There are three levers to successful investment management. First, we have the risk management and no, this is not an exercise in calculating the cross-correlation coefficient of an optimised portfolio. Rather, it is where we decide how we are going to roll the dice. A bit of this, maybe a bit of that, some stocks, some bonds and some alternative investment funds. Whatever we decide, this is where we are at risk. Many people obsess about this decision and I can understand why. After all, more than 90% of our investment returns are a function of the very things we do here. Be that as it may, remember the underlying truth: to make money, we have to take risk. Which also means, that so long as we take risk and don’t do anything too drastic (like betting too much on the same thing), we should be able to make money.
Moving on, the second lever of sound capital management is, well, leverage. In a world of efficient capital markets, interest rates are the blood lines that makes the system hum. Do we borrow, do we lend, and at what price, drives not only the world economy but also how we use our capital most effectively. These days, we do not make any returns on our cash, thanks to record low (and even negative) interest rates. As such, there is a large opportunity cost to holding large amounts of cash and not putting it to use somewhere else. On the other hand, if cash is so cheap why not borrow some and buy a bit more of what we want? And therein lies the trick. If we love low mortgage rates to buy our houses, why not do the same with our other investments. It would actually be inefficient not to. Of course, there is the risk that our investments also go down, but that’s why they call it a lever, to be used with extreme prejudice.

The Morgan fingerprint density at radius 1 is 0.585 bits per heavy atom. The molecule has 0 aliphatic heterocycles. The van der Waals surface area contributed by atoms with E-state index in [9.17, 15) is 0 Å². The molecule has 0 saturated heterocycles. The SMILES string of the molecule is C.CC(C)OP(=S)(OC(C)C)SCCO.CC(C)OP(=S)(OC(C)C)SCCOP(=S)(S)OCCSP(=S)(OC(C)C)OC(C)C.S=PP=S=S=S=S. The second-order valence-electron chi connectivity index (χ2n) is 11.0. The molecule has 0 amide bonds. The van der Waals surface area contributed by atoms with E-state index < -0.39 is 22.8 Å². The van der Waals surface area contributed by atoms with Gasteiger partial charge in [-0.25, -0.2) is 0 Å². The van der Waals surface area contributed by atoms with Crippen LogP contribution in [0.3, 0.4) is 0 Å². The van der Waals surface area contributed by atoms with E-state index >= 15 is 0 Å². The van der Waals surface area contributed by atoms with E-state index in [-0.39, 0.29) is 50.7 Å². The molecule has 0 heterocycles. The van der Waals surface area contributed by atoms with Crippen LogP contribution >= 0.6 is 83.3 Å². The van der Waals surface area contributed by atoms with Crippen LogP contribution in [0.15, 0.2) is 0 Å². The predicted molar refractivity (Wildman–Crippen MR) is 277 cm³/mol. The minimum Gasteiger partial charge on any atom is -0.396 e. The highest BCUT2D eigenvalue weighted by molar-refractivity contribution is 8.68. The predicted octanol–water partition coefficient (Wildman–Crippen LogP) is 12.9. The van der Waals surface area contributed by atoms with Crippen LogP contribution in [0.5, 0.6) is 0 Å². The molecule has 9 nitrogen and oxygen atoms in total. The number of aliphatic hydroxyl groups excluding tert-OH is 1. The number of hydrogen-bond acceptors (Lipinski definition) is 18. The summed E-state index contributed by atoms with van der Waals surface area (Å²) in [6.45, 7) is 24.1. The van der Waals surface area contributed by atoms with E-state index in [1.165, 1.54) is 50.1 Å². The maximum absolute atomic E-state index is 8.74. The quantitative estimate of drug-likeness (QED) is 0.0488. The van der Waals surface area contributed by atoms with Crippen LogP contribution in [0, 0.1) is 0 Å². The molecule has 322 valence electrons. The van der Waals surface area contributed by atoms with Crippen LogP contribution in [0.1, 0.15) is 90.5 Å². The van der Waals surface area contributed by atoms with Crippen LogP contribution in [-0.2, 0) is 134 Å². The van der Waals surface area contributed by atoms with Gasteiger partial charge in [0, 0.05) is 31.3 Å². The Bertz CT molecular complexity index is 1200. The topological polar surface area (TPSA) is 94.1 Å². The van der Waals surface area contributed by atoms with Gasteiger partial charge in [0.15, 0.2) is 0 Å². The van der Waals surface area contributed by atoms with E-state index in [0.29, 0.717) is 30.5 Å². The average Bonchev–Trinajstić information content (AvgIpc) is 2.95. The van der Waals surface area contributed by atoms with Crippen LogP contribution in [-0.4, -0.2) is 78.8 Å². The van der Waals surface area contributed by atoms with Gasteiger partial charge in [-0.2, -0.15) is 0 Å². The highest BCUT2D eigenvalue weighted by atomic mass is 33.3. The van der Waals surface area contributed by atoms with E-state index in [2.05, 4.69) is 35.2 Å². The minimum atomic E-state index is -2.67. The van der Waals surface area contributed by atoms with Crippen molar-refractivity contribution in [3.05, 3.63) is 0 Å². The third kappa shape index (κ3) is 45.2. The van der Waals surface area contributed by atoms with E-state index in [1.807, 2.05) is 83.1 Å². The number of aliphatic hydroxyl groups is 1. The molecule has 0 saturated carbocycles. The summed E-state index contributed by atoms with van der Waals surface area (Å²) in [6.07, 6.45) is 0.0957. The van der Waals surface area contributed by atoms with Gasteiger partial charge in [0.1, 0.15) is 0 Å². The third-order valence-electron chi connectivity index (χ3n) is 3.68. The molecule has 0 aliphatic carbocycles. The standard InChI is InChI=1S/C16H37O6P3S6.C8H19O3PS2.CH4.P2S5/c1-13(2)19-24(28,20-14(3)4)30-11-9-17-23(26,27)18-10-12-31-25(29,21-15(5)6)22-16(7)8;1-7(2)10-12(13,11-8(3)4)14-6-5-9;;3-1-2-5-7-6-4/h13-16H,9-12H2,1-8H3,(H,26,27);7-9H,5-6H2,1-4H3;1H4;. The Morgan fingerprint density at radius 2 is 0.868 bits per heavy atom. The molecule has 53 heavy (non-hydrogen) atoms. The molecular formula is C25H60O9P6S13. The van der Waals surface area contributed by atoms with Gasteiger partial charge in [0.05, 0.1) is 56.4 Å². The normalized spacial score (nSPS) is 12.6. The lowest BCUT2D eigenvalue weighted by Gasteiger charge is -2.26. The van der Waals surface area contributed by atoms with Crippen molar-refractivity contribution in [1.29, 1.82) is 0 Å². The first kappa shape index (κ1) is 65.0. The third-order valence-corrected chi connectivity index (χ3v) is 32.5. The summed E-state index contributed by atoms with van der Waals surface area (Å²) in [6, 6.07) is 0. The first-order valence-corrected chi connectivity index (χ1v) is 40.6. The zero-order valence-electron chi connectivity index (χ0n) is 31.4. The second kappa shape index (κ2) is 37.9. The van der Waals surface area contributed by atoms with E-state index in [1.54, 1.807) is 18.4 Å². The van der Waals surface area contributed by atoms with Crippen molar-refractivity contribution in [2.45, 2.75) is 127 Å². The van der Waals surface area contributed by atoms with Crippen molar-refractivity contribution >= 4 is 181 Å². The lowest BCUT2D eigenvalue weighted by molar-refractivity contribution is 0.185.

Finally, we have the currency management, and this is where it gets really scary. If things are random and they either go up or down, how much do I bet and what does it cost me to play? There is nothing more awful than currencies and you will lose, because the house always wins, but let’s take this one step at a time. First of all, you have to decide what kind of money you want to hold. Be it Sterling or Euros or Japanese yen, you need to choose a base currency, so you can also measure your returns. In other words, you need a reference point to which all other currencies compare (that’s why they trade in pairs). From there, you need to decide how much you want to hold in one versus the other. Too much in others and you could lose if your base currency goes up, but too little and you could lose if your base currency goes down. Oh, and whatever you decide, the hedging costs are running at more than 2% per year at the moment for any non-US dollar investor.
Putting it all together, there are an incredible number of things that we have to manage when investing our monies. And then there is the utter brutality of our efficient global capital system. If you get it wrong, somebody else wins and if you overpay, it is someone else’s gain. Expect no quarter in this world, so make sure you adjust your levers wisely.